The parochial vicar at my parish, Fr. James Ebright, is such a good homilist and confessor that our bishop is packing him off to study law (canon and civil) for five years. Reminds me of the Army's, and my workplace's, golden rule of human resources: find out what somebody is best at, then make sure they do as little of it as possible. But before he departs next week, Fr. James has managed to remind me of the possibility, as well as the necessity, of finding the eye of the storm.
His homily today was on the readings: Job 38:1, 8-11, 2 Corinthians 5:14-17, and Mark 4:35-41. The theme was that God speaks to us in the storms of life with the love that never falters or exhausts itself. Such is the point of stillness, the eye looking right at us, that we access by faith. Of course that does not "make sense" of undeserved suffering, which is perhaps the biggest challenge to faith through the ages. We demand to know "why"—especially "Why me and/or those I love?"—and "how long." Job got an answer; Christ gave the answer. We don't get an answer we can fully understand. And answers, such as they are, do not make sense of the most grotesque instance of suffering: the death by crucifixion of the Son of God. But that very death tells us what our dismay and resentment amid undeserved suffering often prevent us from hearing: God is there, bearing it all with us in love, so that we may become what he created us to be.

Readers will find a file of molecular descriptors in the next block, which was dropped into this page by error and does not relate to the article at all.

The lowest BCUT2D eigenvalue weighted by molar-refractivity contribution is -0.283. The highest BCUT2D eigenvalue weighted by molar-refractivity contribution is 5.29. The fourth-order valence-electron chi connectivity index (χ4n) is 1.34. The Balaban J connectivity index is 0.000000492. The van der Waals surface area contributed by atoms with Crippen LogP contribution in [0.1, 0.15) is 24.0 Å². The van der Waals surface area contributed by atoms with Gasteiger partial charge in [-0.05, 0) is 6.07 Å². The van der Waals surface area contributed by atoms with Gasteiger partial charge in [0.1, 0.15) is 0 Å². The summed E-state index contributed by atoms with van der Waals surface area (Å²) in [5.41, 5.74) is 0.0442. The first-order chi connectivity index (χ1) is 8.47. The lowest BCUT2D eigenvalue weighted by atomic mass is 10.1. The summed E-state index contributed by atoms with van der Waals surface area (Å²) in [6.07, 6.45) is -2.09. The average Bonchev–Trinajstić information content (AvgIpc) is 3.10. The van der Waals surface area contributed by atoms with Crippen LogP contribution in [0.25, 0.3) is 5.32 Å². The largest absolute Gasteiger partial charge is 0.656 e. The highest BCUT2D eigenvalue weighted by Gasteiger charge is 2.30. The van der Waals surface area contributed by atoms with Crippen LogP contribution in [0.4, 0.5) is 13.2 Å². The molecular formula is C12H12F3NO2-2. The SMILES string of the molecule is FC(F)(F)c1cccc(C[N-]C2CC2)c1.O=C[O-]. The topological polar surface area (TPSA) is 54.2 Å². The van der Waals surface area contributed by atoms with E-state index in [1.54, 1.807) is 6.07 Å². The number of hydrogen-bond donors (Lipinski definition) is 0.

It has cost me a lot to have forgotten that in my life before. Let us each do what we must to remember it, so that our faith and love do not falter when we are put to the test.